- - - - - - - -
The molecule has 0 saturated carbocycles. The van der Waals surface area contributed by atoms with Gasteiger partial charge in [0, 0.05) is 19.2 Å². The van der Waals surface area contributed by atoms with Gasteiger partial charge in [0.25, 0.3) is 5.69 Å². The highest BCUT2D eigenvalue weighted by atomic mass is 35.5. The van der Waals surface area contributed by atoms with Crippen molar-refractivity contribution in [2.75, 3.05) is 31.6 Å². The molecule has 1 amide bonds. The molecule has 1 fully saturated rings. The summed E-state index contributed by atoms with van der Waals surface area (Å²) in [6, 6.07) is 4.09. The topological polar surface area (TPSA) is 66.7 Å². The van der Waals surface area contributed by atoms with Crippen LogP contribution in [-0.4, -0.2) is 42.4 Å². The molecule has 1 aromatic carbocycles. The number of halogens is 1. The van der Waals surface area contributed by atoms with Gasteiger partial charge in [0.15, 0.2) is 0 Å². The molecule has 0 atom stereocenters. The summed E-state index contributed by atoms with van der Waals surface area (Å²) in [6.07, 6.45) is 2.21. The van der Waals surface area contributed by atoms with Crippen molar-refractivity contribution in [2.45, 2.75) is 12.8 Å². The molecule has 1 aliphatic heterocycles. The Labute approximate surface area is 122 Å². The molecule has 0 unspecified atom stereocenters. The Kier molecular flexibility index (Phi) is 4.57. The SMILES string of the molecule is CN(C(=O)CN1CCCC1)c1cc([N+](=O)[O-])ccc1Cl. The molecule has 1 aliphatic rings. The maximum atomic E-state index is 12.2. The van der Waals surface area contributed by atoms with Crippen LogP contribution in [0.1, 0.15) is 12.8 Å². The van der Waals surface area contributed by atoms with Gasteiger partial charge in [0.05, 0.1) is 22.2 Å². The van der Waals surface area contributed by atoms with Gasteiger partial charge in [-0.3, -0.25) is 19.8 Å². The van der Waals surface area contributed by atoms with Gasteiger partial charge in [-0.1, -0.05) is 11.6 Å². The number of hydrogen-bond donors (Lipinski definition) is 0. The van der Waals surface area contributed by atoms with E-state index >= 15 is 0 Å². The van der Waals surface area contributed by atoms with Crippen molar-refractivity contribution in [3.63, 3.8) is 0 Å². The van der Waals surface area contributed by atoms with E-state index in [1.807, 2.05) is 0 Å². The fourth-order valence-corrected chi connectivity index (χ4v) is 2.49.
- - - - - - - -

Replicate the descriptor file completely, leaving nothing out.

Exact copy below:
The molecule has 0 saturated carbocycles. The van der Waals surface area contributed by atoms with Gasteiger partial charge in [0, 0.05) is 19.2 Å². The van der Waals surface area contributed by atoms with Gasteiger partial charge in [0.25, 0.3) is 5.69 Å². The highest BCUT2D eigenvalue weighted by atomic mass is 35.5. The van der Waals surface area contributed by atoms with Crippen molar-refractivity contribution in [2.75, 3.05) is 31.6 Å². The molecule has 1 amide bonds. The molecule has 1 fully saturated rings. The summed E-state index contributed by atoms with van der Waals surface area (Å²) in [6, 6.07) is 4.09. The topological polar surface area (TPSA) is 66.7 Å². The van der Waals surface area contributed by atoms with Crippen LogP contribution in [-0.4, -0.2) is 42.4 Å². The molecule has 1 aromatic carbocycles. The number of halogens is 1. The van der Waals surface area contributed by atoms with Gasteiger partial charge in [0.15, 0.2) is 0 Å². The molecule has 0 atom stereocenters. The summed E-state index contributed by atoms with van der Waals surface area (Å²) in [6.07, 6.45) is 2.21. The van der Waals surface area contributed by atoms with Crippen molar-refractivity contribution in [2.45, 2.75) is 12.8 Å². The molecule has 1 aliphatic heterocycles. The Labute approximate surface area is 122 Å². The molecule has 0 unspecified atom stereocenters. The Kier molecular flexibility index (Phi) is 4.57. The SMILES string of the molecule is CN(C(=O)CN1CCCC1)c1cc([N+](=O)[O-])ccc1Cl. The molecule has 1 aliphatic rings. The maximum atomic E-state index is 12.2. The van der Waals surface area contributed by atoms with Crippen LogP contribution in [0.1, 0.15) is 12.8 Å². The van der Waals surface area contributed by atoms with Gasteiger partial charge in [0.05, 0.1) is 22.2 Å². The van der Waals surface area contributed by atoms with Gasteiger partial charge in [-0.3, -0.25) is 19.8 Å². The van der Waals surface area contributed by atoms with Gasteiger partial charge in [-0.1, -0.05) is 11.6 Å². The number of hydrogen-bond donors (Lipinski definition) is 0. The van der Waals surface area contributed by atoms with E-state index >= 15 is 0 Å². The van der Waals surface area contributed by atoms with Crippen molar-refractivity contribution in [3.63, 3.8) is 0 Å². The van der Waals surface area contributed by atoms with E-state index in [1.807, 2.05) is 0 Å². The fourth-order valence-corrected chi connectivity index (χ4v) is 2.49.